Jamar Roberts and Jacqueline Green in “Another Night” (Paul Kolnik)
An unexpected phone call gave choreographer Kyle Abraham the chance of a lifetime — to bring new moves to the renowned Alvin Ailey American Dance Theater.
Abraham, a dancer for nearly 20 years, was no stranger to the Ailey company. In 2010, he choreographed for Ailey II, the troupe's group of young dancers and emerging choreographers.
While on tour in 2011 with his own dance company, Abraham Movement, he got a call from Ailey artistic director Robert Battle telling him how much he believed in his work.
"I didn't even really know what to say," Abraham says. "The phone call came out of the blue. He asked me if I would like to do something on the company and, of course, my laughing became crying."
Before he even met with the dancers, Abraham went into high creative mode with his own company to choreograph "Another Night," which will be performed when Alvin Ailey American Dance Theater returns to the Detroit Opera House Thursday through Sunday.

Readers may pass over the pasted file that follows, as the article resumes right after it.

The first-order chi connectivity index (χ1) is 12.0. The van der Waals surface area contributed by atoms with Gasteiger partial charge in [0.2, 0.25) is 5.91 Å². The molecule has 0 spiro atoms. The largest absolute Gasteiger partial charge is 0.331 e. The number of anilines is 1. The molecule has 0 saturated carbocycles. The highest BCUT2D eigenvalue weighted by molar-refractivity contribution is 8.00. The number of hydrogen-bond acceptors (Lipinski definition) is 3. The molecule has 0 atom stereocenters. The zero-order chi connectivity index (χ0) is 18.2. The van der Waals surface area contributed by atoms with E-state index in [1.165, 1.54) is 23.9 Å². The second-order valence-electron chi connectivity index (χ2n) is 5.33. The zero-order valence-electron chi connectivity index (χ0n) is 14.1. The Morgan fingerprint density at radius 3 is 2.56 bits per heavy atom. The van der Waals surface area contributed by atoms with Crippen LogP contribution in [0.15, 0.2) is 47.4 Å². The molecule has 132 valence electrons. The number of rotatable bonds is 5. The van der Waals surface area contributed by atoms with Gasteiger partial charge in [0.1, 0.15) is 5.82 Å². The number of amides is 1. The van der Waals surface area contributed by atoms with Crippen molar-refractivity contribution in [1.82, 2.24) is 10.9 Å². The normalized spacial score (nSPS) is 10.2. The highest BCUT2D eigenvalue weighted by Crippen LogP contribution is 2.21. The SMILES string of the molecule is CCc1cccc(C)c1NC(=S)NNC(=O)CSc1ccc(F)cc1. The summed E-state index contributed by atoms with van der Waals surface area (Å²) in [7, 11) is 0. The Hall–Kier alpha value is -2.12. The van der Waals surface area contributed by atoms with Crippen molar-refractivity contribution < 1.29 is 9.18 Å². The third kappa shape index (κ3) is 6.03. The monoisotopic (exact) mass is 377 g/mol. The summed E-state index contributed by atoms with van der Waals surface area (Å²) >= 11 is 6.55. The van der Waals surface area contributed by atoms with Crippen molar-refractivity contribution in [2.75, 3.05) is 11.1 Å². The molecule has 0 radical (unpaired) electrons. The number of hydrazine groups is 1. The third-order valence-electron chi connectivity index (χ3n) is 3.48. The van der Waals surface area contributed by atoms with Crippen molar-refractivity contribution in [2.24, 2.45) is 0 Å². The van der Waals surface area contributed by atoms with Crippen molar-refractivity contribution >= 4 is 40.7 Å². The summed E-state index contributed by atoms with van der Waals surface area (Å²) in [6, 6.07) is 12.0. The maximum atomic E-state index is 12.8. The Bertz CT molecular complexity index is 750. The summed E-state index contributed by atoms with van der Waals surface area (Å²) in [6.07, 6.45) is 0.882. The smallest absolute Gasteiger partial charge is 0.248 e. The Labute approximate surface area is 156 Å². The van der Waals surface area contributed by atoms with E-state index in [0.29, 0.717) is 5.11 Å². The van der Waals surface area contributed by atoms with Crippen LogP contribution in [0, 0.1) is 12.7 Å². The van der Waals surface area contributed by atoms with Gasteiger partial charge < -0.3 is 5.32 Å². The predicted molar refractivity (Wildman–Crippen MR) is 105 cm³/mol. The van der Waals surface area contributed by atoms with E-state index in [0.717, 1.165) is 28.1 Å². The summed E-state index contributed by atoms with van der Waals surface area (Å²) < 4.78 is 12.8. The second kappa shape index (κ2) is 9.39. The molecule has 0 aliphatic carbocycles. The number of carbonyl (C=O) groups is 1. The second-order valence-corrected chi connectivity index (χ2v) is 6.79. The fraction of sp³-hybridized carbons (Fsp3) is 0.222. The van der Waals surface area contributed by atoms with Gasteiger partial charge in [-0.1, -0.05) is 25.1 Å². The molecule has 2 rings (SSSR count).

"Of course, I'd seen the Ailey company and their beautiful dancers over the years, but you don't just rely on what you know they can do," he says. "I think Battle wanted to challenge his dancers."
Marcus Jarrell Willis, who is in his fifth season as an Ailey dancer, knows firsthand Battle's desire to stretch the company's talent.
"This is his (Battle's) second season as artistic director, and he keeps wanting more," Jerrell says. "He wants to bring in even newer works that our audiences have not been exposed to. And I think that gives us a challenge, a good challenge, to keep striving towards what he's after while still striving towards what Mr. Ailey brought from the very beginning."
For "Another Night," Abraham chose jazz drummer Art Blakey's version of Dizzy Gillespie's "A Night in Tunisia" as the driving force behind the dance.
"I'm a huge fan of Art Blakey," Abraham says, "and I like to make work that is closely related to my experience growing up in Pittsburgh. I wanted to pay homage to Pittsburgh and its rich history in connection with jazz music."
Blakey's version, Abraham says, has a night vibe. "You get this kind of, like, hot thing. The drums are going, all these things are happening. That's kind of different from the cool, lax version that you get from the original."
One of 10 dancers performing in the 16-minute piece, Jerrell says Abraham has a rich repertoire. "Kyle has a very wide vocabulary of movement. It varies from quick to silky."
Alvin Ailey American Dance Theater
7:30 p.m. Thursday and Friday, 2:30 p.m. and 7:30 p.m. Saturday, 2:30 p.m. Sunday
Detroit Opera House
1526 Broadway, Detroit
Andrea Daniel is a freelance reporter.